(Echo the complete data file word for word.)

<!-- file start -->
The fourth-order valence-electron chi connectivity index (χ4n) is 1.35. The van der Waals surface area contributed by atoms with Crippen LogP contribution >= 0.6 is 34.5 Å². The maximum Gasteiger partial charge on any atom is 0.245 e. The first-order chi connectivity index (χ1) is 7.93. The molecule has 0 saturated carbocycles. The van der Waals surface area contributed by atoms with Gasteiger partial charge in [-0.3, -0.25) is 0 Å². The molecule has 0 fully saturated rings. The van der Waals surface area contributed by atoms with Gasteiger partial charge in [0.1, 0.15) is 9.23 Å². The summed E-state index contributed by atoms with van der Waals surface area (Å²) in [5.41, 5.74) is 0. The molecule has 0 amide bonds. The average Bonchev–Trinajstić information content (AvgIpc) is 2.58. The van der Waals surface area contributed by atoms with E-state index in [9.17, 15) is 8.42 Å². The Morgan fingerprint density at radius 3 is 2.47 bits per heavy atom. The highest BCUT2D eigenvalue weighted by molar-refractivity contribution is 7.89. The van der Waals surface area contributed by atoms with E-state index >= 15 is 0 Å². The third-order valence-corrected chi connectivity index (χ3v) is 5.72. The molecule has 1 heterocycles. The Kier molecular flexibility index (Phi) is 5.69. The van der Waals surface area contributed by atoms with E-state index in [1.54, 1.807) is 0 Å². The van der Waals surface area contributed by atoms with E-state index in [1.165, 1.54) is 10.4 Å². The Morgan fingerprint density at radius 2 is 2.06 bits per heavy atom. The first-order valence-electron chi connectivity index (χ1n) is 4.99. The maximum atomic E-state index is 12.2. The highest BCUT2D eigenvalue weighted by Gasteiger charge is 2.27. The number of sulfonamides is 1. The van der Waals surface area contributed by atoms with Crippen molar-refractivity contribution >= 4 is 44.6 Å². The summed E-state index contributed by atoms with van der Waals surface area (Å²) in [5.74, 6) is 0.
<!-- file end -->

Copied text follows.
The fourth-order valence-electron chi connectivity index (χ4n) is 1.35. The van der Waals surface area contributed by atoms with Crippen LogP contribution >= 0.6 is 34.5 Å². The maximum Gasteiger partial charge on any atom is 0.245 e. The first-order chi connectivity index (χ1) is 7.93. The molecule has 0 saturated carbocycles. The van der Waals surface area contributed by atoms with Gasteiger partial charge in [-0.3, -0.25) is 0 Å². The molecule has 0 fully saturated rings. The van der Waals surface area contributed by atoms with Gasteiger partial charge in [0.1, 0.15) is 9.23 Å². The summed E-state index contributed by atoms with van der Waals surface area (Å²) in [5.41, 5.74) is 0. The molecule has 0 amide bonds. The average Bonchev–Trinajstić information content (AvgIpc) is 2.58. The van der Waals surface area contributed by atoms with E-state index in [9.17, 15) is 8.42 Å². The Morgan fingerprint density at radius 3 is 2.47 bits per heavy atom. The highest BCUT2D eigenvalue weighted by molar-refractivity contribution is 7.89. The van der Waals surface area contributed by atoms with E-state index >= 15 is 0 Å². The third-order valence-corrected chi connectivity index (χ3v) is 5.72. The molecule has 1 heterocycles. The Kier molecular flexibility index (Phi) is 5.69. The van der Waals surface area contributed by atoms with E-state index in [1.54, 1.807) is 0 Å². The van der Waals surface area contributed by atoms with E-state index in [1.165, 1.54) is 10.4 Å². The Morgan fingerprint density at radius 2 is 2.06 bits per heavy atom. The first-order valence-electron chi connectivity index (χ1n) is 4.99. The maximum atomic E-state index is 12.2. The highest BCUT2D eigenvalue weighted by Gasteiger charge is 2.27. The number of sulfonamides is 1. The van der Waals surface area contributed by atoms with Crippen molar-refractivity contribution >= 4 is 44.6 Å². The summed E-state index contributed by atoms with van der Waals surface area (Å²) in [5.74, 6) is 0.